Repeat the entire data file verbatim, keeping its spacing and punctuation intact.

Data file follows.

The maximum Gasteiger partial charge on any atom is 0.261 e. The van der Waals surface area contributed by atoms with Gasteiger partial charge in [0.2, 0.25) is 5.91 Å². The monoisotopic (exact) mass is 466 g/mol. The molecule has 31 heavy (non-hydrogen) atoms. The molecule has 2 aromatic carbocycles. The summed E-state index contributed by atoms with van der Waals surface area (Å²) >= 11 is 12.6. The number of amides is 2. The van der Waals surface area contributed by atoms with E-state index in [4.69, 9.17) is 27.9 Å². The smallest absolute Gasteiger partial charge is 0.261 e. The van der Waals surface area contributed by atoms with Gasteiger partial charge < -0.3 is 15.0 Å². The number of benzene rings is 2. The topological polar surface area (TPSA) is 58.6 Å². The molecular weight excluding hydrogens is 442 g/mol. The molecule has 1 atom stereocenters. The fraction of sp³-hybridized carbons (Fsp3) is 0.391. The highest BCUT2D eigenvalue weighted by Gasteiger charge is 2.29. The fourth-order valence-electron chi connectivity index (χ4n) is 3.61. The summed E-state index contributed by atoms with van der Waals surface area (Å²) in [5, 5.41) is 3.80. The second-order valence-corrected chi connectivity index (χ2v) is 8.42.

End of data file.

The maximum Gasteiger partial charge on any atom is 0.261 e. The van der Waals surface area contributed by atoms with Gasteiger partial charge in [0.2, 0.25) is 5.91 Å². The monoisotopic (exact) mass is 466 g/mol. The molecule has 31 heavy (non-hydrogen) atoms. The molecule has 2 aromatic carbocycles. The summed E-state index contributed by atoms with van der Waals surface area (Å²) >= 11 is 12.6. The number of amides is 2. The van der Waals surface area contributed by atoms with E-state index in [4.69, 9.17) is 27.9 Å². The smallest absolute Gasteiger partial charge is 0.261 e. The van der Waals surface area contributed by atoms with Gasteiger partial charge < -0.3 is 15.0 Å². The number of benzene rings is 2. The topological polar surface area (TPSA) is 58.6 Å². The molecular weight excluding hydrogens is 442 g/mol. The molecule has 1 atom stereocenters. The fraction of sp³-hybridized carbons (Fsp3) is 0.391. The highest BCUT2D eigenvalue weighted by Gasteiger charge is 2.29. The fourth-order valence-electron chi connectivity index (χ4n) is 3.61. The summed E-state index contributed by atoms with van der Waals surface area (Å²) in [5, 5.41) is 3.80. The second-order valence-corrected chi connectivity index (χ2v) is 8.42.